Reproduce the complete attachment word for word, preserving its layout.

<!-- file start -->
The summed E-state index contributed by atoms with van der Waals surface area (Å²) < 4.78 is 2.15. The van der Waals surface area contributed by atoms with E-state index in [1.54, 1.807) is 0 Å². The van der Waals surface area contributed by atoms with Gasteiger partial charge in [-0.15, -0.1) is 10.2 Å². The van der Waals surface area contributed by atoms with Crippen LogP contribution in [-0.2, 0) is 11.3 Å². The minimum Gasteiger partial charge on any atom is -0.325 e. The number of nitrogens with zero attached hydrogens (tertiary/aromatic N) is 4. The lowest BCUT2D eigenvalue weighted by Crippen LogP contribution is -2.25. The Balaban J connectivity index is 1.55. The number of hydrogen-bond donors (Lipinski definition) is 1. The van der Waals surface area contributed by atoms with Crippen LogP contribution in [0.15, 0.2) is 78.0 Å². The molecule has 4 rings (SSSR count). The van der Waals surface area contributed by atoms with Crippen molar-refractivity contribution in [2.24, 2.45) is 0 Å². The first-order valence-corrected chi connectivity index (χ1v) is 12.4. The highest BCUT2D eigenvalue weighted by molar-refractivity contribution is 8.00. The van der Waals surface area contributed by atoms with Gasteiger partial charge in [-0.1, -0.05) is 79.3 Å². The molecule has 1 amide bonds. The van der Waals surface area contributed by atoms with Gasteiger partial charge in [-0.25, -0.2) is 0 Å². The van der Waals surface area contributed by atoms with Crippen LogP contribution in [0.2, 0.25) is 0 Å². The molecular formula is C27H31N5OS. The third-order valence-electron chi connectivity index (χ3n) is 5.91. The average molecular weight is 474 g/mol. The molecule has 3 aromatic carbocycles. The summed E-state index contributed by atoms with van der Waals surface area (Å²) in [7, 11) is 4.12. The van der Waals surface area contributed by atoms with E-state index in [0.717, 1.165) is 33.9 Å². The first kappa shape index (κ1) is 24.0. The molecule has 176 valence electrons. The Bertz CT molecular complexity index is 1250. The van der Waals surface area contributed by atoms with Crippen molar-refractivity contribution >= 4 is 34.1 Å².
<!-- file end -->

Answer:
The summed E-state index contributed by atoms with van der Waals surface area (Å²) < 4.78 is 2.15. The van der Waals surface area contributed by atoms with E-state index in [1.54, 1.807) is 0 Å². The van der Waals surface area contributed by atoms with Gasteiger partial charge in [-0.15, -0.1) is 10.2 Å². The van der Waals surface area contributed by atoms with Crippen LogP contribution in [-0.2, 0) is 11.3 Å². The minimum Gasteiger partial charge on any atom is -0.325 e. The number of nitrogens with zero attached hydrogens (tertiary/aromatic N) is 4. The lowest BCUT2D eigenvalue weighted by Crippen LogP contribution is -2.25. The Balaban J connectivity index is 1.55. The number of hydrogen-bond donors (Lipinski definition) is 1. The van der Waals surface area contributed by atoms with Crippen LogP contribution in [0.15, 0.2) is 78.0 Å². The molecule has 4 rings (SSSR count). The van der Waals surface area contributed by atoms with Crippen molar-refractivity contribution in [2.24, 2.45) is 0 Å². The first-order valence-corrected chi connectivity index (χ1v) is 12.4. The highest BCUT2D eigenvalue weighted by molar-refractivity contribution is 8.00. The van der Waals surface area contributed by atoms with Gasteiger partial charge in [-0.1, -0.05) is 79.3 Å². The molecule has 1 amide bonds. The van der Waals surface area contributed by atoms with Gasteiger partial charge in [-0.25, -0.2) is 0 Å². The van der Waals surface area contributed by atoms with Crippen LogP contribution in [0.2, 0.25) is 0 Å². The molecular formula is C27H31N5OS. The third-order valence-electron chi connectivity index (χ3n) is 5.91. The average molecular weight is 474 g/mol. The molecule has 3 aromatic carbocycles. The summed E-state index contributed by atoms with van der Waals surface area (Å²) in [7, 11) is 4.12. The van der Waals surface area contributed by atoms with E-state index in [0.717, 1.165) is 33.9 Å². The first kappa shape index (κ1) is 24.0. The molecule has 176 valence electrons. The Bertz CT molecular complexity index is 1250. The van der Waals surface area contributed by atoms with Crippen molar-refractivity contribution >= 4 is 34.1 Å².